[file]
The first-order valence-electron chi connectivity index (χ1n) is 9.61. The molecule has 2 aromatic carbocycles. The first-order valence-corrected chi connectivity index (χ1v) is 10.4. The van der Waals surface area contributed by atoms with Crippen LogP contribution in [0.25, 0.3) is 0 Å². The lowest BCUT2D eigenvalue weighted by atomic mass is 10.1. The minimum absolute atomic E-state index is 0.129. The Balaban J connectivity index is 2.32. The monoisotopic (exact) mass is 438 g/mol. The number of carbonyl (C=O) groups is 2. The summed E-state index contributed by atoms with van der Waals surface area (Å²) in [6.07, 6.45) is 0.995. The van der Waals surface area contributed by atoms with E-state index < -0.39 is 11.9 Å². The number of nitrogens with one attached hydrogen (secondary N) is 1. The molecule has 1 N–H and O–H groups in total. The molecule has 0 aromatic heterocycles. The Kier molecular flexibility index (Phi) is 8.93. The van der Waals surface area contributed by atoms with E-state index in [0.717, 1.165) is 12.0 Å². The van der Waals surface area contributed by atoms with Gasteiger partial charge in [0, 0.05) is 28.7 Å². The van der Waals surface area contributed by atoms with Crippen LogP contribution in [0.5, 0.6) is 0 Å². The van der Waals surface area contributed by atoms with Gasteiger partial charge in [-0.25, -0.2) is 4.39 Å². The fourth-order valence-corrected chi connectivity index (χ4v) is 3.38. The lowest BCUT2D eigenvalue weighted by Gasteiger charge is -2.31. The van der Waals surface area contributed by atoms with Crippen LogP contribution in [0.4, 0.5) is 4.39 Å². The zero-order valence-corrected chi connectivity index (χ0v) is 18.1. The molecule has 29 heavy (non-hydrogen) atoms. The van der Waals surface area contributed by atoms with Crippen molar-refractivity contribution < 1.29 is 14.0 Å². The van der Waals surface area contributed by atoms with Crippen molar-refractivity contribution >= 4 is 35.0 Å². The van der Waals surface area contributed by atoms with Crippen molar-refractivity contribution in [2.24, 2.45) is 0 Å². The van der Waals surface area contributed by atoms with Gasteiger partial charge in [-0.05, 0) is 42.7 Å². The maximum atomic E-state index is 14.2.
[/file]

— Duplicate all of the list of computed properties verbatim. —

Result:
The first-order valence-electron chi connectivity index (χ1n) is 9.61. The molecule has 2 aromatic carbocycles. The first-order valence-corrected chi connectivity index (χ1v) is 10.4. The van der Waals surface area contributed by atoms with Crippen LogP contribution in [0.25, 0.3) is 0 Å². The lowest BCUT2D eigenvalue weighted by atomic mass is 10.1. The minimum absolute atomic E-state index is 0.129. The Balaban J connectivity index is 2.32. The monoisotopic (exact) mass is 438 g/mol. The number of carbonyl (C=O) groups is 2. The summed E-state index contributed by atoms with van der Waals surface area (Å²) in [6.07, 6.45) is 0.995. The van der Waals surface area contributed by atoms with E-state index < -0.39 is 11.9 Å². The number of nitrogens with one attached hydrogen (secondary N) is 1. The molecule has 1 N–H and O–H groups in total. The molecule has 0 aromatic heterocycles. The Kier molecular flexibility index (Phi) is 8.93. The van der Waals surface area contributed by atoms with E-state index in [0.717, 1.165) is 12.0 Å². The van der Waals surface area contributed by atoms with Gasteiger partial charge in [0, 0.05) is 28.7 Å². The van der Waals surface area contributed by atoms with Crippen LogP contribution in [0.5, 0.6) is 0 Å². The van der Waals surface area contributed by atoms with Gasteiger partial charge in [-0.25, -0.2) is 4.39 Å². The fourth-order valence-corrected chi connectivity index (χ4v) is 3.38. The lowest BCUT2D eigenvalue weighted by Gasteiger charge is -2.31. The van der Waals surface area contributed by atoms with Crippen LogP contribution in [0.4, 0.5) is 4.39 Å². The zero-order valence-corrected chi connectivity index (χ0v) is 18.1. The molecule has 29 heavy (non-hydrogen) atoms. The van der Waals surface area contributed by atoms with Crippen molar-refractivity contribution < 1.29 is 14.0 Å². The van der Waals surface area contributed by atoms with Crippen molar-refractivity contribution >= 4 is 35.0 Å². The van der Waals surface area contributed by atoms with Crippen molar-refractivity contribution in [2.24, 2.45) is 0 Å². The van der Waals surface area contributed by atoms with Gasteiger partial charge in [-0.05, 0) is 42.7 Å². The maximum atomic E-state index is 14.2.